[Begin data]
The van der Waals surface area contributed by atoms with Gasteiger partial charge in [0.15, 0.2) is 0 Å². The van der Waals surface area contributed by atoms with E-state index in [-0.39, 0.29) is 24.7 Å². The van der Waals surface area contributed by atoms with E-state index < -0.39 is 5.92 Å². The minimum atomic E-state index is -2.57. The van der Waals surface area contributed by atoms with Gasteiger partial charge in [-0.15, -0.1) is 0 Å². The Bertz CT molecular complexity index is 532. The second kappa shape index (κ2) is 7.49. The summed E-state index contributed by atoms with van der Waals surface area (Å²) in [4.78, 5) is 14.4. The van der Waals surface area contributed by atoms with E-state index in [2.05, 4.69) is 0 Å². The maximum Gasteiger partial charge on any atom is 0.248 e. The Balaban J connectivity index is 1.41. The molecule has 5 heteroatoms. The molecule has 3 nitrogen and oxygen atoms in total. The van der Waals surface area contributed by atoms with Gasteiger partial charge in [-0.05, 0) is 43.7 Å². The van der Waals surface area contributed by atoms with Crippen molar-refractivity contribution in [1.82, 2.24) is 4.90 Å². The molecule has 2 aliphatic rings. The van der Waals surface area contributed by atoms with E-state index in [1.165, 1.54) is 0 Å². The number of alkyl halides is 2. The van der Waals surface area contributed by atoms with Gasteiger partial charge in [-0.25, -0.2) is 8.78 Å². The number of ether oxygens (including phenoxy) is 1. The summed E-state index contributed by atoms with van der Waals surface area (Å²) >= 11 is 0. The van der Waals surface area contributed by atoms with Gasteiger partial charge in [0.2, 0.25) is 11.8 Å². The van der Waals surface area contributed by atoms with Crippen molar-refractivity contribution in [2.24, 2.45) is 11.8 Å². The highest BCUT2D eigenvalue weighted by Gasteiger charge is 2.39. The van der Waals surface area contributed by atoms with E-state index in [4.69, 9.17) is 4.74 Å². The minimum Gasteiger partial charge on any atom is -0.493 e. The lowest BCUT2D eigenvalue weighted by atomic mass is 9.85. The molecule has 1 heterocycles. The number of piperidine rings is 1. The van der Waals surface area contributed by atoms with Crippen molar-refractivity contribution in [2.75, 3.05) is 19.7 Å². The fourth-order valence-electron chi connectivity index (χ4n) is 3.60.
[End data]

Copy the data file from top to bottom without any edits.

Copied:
The van der Waals surface area contributed by atoms with Gasteiger partial charge in [0.15, 0.2) is 0 Å². The van der Waals surface area contributed by atoms with E-state index in [-0.39, 0.29) is 24.7 Å². The van der Waals surface area contributed by atoms with E-state index < -0.39 is 5.92 Å². The minimum atomic E-state index is -2.57. The van der Waals surface area contributed by atoms with Gasteiger partial charge in [-0.15, -0.1) is 0 Å². The Bertz CT molecular complexity index is 532. The second kappa shape index (κ2) is 7.49. The summed E-state index contributed by atoms with van der Waals surface area (Å²) in [4.78, 5) is 14.4. The van der Waals surface area contributed by atoms with E-state index in [2.05, 4.69) is 0 Å². The maximum Gasteiger partial charge on any atom is 0.248 e. The Balaban J connectivity index is 1.41. The molecule has 5 heteroatoms. The molecule has 3 nitrogen and oxygen atoms in total. The van der Waals surface area contributed by atoms with Gasteiger partial charge in [-0.05, 0) is 43.7 Å². The van der Waals surface area contributed by atoms with Crippen molar-refractivity contribution in [1.82, 2.24) is 4.90 Å². The molecule has 2 aliphatic rings. The van der Waals surface area contributed by atoms with E-state index in [1.165, 1.54) is 0 Å². The number of alkyl halides is 2. The van der Waals surface area contributed by atoms with Gasteiger partial charge in [-0.25, -0.2) is 8.78 Å². The number of ether oxygens (including phenoxy) is 1. The summed E-state index contributed by atoms with van der Waals surface area (Å²) >= 11 is 0. The van der Waals surface area contributed by atoms with Gasteiger partial charge in [0.2, 0.25) is 11.8 Å². The van der Waals surface area contributed by atoms with Crippen molar-refractivity contribution in [2.24, 2.45) is 11.8 Å². The highest BCUT2D eigenvalue weighted by Gasteiger charge is 2.39. The van der Waals surface area contributed by atoms with E-state index in [4.69, 9.17) is 4.74 Å². The minimum Gasteiger partial charge on any atom is -0.493 e. The lowest BCUT2D eigenvalue weighted by atomic mass is 9.85. The molecule has 1 heterocycles. The number of piperidine rings is 1. The van der Waals surface area contributed by atoms with Crippen molar-refractivity contribution in [2.75, 3.05) is 19.7 Å². The fourth-order valence-electron chi connectivity index (χ4n) is 3.60.